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Golden Tee Golf for Apple and Android devices launched in the United States on October 28th. Download it now on Apple and Android!
Welcome to the Course Caddy, a look at each and every hole in Golden Tee 2014. Over the next few months, we will spend each day looking at a different design, starting with Hole 1 on the first course and ending with the final hole on the final design.
We want—no, NEED—your help in this process!
How do you play a particular design? Share your thoughts on strategy and YouTube uploads in the comment section. Your feedback is integral in the complete understanding of the design.
All holes will then be available for reference on the Course Caddy page—a bookmark must for the entire encyclopedia! Enjoy.
Shady Acres No. 4
Our mentality on par-5s is pretty simple: Hit it as far out as you can and hopefully you’ll be able to get to the green in two. On Hole 4 on tree-filled Shady Acres, however, this mentality should be tucked away in the back pocket. This shot isn’t about distance; it’s about placement, especially off the tee.
Your ideal landing spot with your tee shot should be under—or just left of—the trees almost straight head, guarding the right side of the fairway. You won’t want to be stuck behind them, but there’s a decent-sized window to land that will provide a nice shot at the green.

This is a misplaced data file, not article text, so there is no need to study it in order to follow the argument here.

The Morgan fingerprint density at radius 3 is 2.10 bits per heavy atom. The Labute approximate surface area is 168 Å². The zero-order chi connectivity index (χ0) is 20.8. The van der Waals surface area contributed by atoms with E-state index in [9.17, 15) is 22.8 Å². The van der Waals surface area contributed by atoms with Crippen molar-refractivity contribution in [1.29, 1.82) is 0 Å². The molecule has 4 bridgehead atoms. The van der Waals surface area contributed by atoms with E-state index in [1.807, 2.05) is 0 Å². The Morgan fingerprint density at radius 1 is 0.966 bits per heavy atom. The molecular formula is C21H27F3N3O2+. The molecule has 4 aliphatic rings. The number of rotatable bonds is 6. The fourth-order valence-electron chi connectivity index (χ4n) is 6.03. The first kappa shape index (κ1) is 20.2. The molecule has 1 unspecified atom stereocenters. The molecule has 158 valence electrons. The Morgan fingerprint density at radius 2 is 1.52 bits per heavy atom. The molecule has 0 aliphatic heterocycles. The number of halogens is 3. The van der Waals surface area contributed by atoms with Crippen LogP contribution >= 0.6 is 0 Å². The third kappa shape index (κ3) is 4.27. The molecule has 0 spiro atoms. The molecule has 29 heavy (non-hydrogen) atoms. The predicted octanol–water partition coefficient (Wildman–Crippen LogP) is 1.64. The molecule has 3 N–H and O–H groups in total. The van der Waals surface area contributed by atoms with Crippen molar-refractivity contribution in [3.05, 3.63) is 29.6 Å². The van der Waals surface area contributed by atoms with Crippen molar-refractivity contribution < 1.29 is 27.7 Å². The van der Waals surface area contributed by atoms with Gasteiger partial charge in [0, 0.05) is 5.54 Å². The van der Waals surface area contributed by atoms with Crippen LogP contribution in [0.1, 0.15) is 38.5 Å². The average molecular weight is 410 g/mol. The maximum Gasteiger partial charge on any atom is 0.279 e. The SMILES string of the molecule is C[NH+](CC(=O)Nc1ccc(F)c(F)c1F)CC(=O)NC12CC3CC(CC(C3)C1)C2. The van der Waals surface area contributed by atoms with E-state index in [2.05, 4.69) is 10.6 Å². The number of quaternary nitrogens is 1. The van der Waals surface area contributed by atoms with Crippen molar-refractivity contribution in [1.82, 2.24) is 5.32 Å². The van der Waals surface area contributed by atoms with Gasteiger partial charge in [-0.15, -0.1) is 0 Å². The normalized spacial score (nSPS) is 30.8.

While focusing on the trees in the distance, be wary of the trees just in front of the tee box. These leaves, overhanging on the left, can come into play if you aren’t careful. Once you get past them, you’ve cleared a major obstacle.
The next major obstacle comes on the approach, and the difficulty of the shot depends a great deal on where the pin is located. If the pin is in the middle or right side of the green, the shot is pretty straight forward.
Use Bite or Backspin, and the results could be favorable.
When the pin is tucked on the left side of the green, this becomes a much more difficult hole. Obviously some cut will be necessary, although the trees hanging over the water can again come into play. If they do, you’re looking at a trip to the hazard.
With just the right amount of cut and Bite, however, this shot can be tamed. It will make the hole a bit tougher, but you can play it safe by avoiding the trouble and ending up with a putt.
Or, well, better.
What works for you here? Share your thoughts below.